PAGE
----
However, Qatar has in the last few years moved to the forefront of Arab countries with respect to the quantity and quality of systematic and scientific survey research. In 2008, a survey research institute was established at the national Qatar University and soon began conducting rigorous and nationally representative surveys of both Qatari citizens and the country's expatriate population. Further, given the country's small population, the likelihood of being selected for a survey, or knowing someone who has been selected, is relatively high. Qatar's citizens and resident expatriates have thus had opportunities during the last few years to experience surveys, either directly or indirectly, which has probably led them to form opinions about surveys.
For these reasons, Qatar represents a very appropriate setting in which to observe attitudes toward surveys and the impact of these orientations on survey behavior.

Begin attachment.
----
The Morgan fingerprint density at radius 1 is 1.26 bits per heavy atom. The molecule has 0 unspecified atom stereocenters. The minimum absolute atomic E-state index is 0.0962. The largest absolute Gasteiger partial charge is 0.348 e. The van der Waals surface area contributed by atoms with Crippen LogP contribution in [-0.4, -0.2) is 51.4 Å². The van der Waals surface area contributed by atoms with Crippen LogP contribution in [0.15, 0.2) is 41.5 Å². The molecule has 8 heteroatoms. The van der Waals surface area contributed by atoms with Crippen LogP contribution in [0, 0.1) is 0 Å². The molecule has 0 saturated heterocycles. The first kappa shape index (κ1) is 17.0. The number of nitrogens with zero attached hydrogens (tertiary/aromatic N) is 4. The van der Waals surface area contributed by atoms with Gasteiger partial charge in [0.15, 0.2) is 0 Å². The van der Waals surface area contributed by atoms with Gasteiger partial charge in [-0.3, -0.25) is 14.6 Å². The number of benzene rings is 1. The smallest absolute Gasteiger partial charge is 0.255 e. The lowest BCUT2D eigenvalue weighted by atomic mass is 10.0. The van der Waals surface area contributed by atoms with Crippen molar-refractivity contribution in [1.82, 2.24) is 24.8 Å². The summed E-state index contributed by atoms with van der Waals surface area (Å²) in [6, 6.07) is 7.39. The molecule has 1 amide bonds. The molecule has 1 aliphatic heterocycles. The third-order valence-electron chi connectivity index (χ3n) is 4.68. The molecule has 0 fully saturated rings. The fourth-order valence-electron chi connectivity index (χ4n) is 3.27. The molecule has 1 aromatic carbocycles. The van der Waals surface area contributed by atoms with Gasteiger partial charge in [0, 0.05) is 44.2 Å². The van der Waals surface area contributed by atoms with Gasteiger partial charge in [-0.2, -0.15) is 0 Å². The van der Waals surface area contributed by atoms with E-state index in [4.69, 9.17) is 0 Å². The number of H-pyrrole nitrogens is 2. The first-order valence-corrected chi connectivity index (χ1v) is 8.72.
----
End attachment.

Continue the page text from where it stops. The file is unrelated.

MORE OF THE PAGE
Our survey was conducted face to face in May 2017 by the Social and Economic Survey Research Institute at Qatar University. Households were selected randomly from a comprehensive frame via proportionate stratified sampling, using Qatar's administrative zones for stratification. Individuals were selected through software randomization, with gender pre-specified (Le et al. Reference Le2014). The survey was conducted in Arabic or English by bilingual enumerators. The response rate, following the American Association for Public Opinion Research definition RR3, was 35.2 per cent, and the sampling error was 3.1 per cent. Importantly, there was no significant difference in participation rates between Arabs and non-Arabs that might confound analysis of group-based variation in survey attitudes.Footnote 7